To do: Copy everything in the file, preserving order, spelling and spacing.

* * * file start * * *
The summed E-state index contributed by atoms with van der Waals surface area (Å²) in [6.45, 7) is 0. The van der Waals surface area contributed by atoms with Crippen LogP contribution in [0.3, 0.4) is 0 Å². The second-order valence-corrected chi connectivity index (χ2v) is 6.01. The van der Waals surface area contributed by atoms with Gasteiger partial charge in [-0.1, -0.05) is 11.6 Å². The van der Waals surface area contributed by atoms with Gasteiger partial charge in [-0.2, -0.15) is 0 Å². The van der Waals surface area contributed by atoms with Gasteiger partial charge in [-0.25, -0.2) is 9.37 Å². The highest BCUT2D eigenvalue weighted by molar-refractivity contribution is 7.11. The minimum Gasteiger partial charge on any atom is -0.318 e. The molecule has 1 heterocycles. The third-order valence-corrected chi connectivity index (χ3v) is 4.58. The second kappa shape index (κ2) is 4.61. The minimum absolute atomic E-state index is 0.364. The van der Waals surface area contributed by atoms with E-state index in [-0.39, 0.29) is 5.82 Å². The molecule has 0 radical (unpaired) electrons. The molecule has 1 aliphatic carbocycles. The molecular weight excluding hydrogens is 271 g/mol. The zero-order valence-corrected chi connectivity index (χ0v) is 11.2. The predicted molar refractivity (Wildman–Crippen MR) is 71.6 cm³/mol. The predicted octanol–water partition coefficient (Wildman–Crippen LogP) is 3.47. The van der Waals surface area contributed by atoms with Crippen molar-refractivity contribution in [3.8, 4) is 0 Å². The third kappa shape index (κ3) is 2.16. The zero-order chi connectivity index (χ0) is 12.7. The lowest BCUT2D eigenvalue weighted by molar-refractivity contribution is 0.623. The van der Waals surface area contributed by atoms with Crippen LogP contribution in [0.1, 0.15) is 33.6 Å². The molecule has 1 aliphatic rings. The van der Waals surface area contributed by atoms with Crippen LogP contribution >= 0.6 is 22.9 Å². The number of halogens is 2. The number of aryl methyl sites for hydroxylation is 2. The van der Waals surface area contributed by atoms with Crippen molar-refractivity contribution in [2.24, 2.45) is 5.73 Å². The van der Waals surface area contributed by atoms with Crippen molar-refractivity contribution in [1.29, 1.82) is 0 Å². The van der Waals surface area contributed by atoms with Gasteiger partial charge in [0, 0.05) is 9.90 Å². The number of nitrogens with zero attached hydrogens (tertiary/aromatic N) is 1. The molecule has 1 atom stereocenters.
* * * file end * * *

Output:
The summed E-state index contributed by atoms with van der Waals surface area (Å²) in [6.45, 7) is 0. The van der Waals surface area contributed by atoms with Crippen LogP contribution in [0.3, 0.4) is 0 Å². The second-order valence-corrected chi connectivity index (χ2v) is 6.01. The van der Waals surface area contributed by atoms with Gasteiger partial charge in [-0.1, -0.05) is 11.6 Å². The van der Waals surface area contributed by atoms with Gasteiger partial charge in [-0.2, -0.15) is 0 Å². The van der Waals surface area contributed by atoms with Gasteiger partial charge in [-0.25, -0.2) is 9.37 Å². The highest BCUT2D eigenvalue weighted by molar-refractivity contribution is 7.11. The minimum Gasteiger partial charge on any atom is -0.318 e. The molecule has 1 heterocycles. The third-order valence-corrected chi connectivity index (χ3v) is 4.58. The second kappa shape index (κ2) is 4.61. The minimum absolute atomic E-state index is 0.364. The van der Waals surface area contributed by atoms with E-state index in [-0.39, 0.29) is 5.82 Å². The molecule has 0 radical (unpaired) electrons. The molecule has 1 aliphatic carbocycles. The molecular weight excluding hydrogens is 271 g/mol. The zero-order valence-corrected chi connectivity index (χ0v) is 11.2. The predicted molar refractivity (Wildman–Crippen MR) is 71.6 cm³/mol. The predicted octanol–water partition coefficient (Wildman–Crippen LogP) is 3.47. The van der Waals surface area contributed by atoms with Crippen molar-refractivity contribution in [3.8, 4) is 0 Å². The third kappa shape index (κ3) is 2.16. The zero-order chi connectivity index (χ0) is 12.7. The lowest BCUT2D eigenvalue weighted by molar-refractivity contribution is 0.623. The van der Waals surface area contributed by atoms with Crippen LogP contribution in [0.1, 0.15) is 33.6 Å². The molecule has 1 aliphatic rings. The van der Waals surface area contributed by atoms with Crippen LogP contribution >= 0.6 is 22.9 Å². The number of halogens is 2. The number of aryl methyl sites for hydroxylation is 2. The van der Waals surface area contributed by atoms with Crippen molar-refractivity contribution in [2.24, 2.45) is 5.73 Å². The van der Waals surface area contributed by atoms with Crippen molar-refractivity contribution in [1.29, 1.82) is 0 Å². The van der Waals surface area contributed by atoms with Gasteiger partial charge in [0, 0.05) is 9.90 Å². The number of nitrogens with zero attached hydrogens (tertiary/aromatic N) is 1. The molecule has 1 atom stereocenters.